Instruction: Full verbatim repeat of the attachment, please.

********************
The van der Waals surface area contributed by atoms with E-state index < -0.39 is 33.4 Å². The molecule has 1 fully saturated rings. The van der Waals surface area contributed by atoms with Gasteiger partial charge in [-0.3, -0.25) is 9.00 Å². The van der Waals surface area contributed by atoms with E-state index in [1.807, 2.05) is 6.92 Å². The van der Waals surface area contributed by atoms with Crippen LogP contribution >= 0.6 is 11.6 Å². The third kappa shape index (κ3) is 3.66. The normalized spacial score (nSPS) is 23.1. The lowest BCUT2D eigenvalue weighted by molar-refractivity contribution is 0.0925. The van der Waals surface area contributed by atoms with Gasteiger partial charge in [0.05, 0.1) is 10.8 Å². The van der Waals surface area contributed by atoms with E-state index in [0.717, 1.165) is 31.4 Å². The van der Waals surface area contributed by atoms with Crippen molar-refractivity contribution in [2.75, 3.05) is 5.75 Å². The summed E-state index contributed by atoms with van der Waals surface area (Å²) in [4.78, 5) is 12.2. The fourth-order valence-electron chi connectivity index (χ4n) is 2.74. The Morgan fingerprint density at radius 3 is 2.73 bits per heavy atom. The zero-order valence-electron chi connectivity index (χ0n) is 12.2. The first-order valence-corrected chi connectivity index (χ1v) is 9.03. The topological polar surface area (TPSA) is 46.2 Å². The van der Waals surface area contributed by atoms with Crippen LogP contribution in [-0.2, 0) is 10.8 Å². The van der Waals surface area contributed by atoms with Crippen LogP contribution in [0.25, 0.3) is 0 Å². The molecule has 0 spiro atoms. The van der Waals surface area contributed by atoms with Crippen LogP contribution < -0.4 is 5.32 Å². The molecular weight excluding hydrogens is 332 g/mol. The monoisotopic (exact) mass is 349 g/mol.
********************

The van der Waals surface area contributed by atoms with E-state index < -0.39 is 33.4 Å². The molecule has 1 fully saturated rings. The van der Waals surface area contributed by atoms with Gasteiger partial charge in [-0.3, -0.25) is 9.00 Å². The van der Waals surface area contributed by atoms with E-state index in [1.807, 2.05) is 6.92 Å². The van der Waals surface area contributed by atoms with Crippen LogP contribution >= 0.6 is 11.6 Å². The third kappa shape index (κ3) is 3.66. The normalized spacial score (nSPS) is 23.1. The lowest BCUT2D eigenvalue weighted by molar-refractivity contribution is 0.0925. The van der Waals surface area contributed by atoms with Gasteiger partial charge in [0.05, 0.1) is 10.8 Å². The van der Waals surface area contributed by atoms with E-state index in [0.717, 1.165) is 31.4 Å². The van der Waals surface area contributed by atoms with Crippen molar-refractivity contribution in [2.75, 3.05) is 5.75 Å². The summed E-state index contributed by atoms with van der Waals surface area (Å²) in [4.78, 5) is 12.2. The fourth-order valence-electron chi connectivity index (χ4n) is 2.74. The Morgan fingerprint density at radius 3 is 2.73 bits per heavy atom. The zero-order valence-electron chi connectivity index (χ0n) is 12.2. The first-order valence-corrected chi connectivity index (χ1v) is 9.03. The topological polar surface area (TPSA) is 46.2 Å². The van der Waals surface area contributed by atoms with Crippen LogP contribution in [-0.2, 0) is 10.8 Å². The van der Waals surface area contributed by atoms with Crippen LogP contribution in [0.25, 0.3) is 0 Å². The molecule has 0 spiro atoms. The van der Waals surface area contributed by atoms with Crippen LogP contribution < -0.4 is 5.32 Å². The molecular weight excluding hydrogens is 332 g/mol. The monoisotopic (exact) mass is 349 g/mol.